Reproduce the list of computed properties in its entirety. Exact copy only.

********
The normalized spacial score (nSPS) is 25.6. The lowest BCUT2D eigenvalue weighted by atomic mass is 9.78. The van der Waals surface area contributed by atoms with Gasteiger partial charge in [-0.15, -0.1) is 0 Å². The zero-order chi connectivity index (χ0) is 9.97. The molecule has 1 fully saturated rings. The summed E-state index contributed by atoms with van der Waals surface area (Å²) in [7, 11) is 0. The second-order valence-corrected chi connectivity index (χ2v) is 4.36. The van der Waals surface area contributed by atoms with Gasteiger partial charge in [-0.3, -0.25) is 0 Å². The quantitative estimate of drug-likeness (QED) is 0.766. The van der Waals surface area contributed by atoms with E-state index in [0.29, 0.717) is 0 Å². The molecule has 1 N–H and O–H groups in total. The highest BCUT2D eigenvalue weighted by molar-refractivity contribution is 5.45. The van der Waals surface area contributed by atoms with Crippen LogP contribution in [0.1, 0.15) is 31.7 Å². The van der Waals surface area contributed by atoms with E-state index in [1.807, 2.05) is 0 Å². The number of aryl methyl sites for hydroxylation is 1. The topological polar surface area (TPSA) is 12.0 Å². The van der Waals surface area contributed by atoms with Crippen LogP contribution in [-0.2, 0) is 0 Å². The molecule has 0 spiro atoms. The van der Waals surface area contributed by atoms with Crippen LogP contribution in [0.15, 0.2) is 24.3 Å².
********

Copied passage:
The normalized spacial score (nSPS) is 25.6. The lowest BCUT2D eigenvalue weighted by atomic mass is 9.78. The van der Waals surface area contributed by atoms with Gasteiger partial charge in [-0.15, -0.1) is 0 Å². The zero-order chi connectivity index (χ0) is 9.97. The molecule has 1 fully saturated rings. The summed E-state index contributed by atoms with van der Waals surface area (Å²) in [7, 11) is 0. The second-order valence-corrected chi connectivity index (χ2v) is 4.36. The van der Waals surface area contributed by atoms with Gasteiger partial charge in [-0.3, -0.25) is 0 Å². The quantitative estimate of drug-likeness (QED) is 0.766. The van der Waals surface area contributed by atoms with E-state index in [0.29, 0.717) is 0 Å². The molecule has 1 N–H and O–H groups in total. The highest BCUT2D eigenvalue weighted by molar-refractivity contribution is 5.45. The van der Waals surface area contributed by atoms with Crippen LogP contribution in [0.1, 0.15) is 31.7 Å². The van der Waals surface area contributed by atoms with E-state index in [1.807, 2.05) is 0 Å². The number of aryl methyl sites for hydroxylation is 1. The topological polar surface area (TPSA) is 12.0 Å². The van der Waals surface area contributed by atoms with Crippen LogP contribution in [-0.2, 0) is 0 Å². The molecule has 0 spiro atoms. The van der Waals surface area contributed by atoms with Crippen LogP contribution in [0.15, 0.2) is 24.3 Å².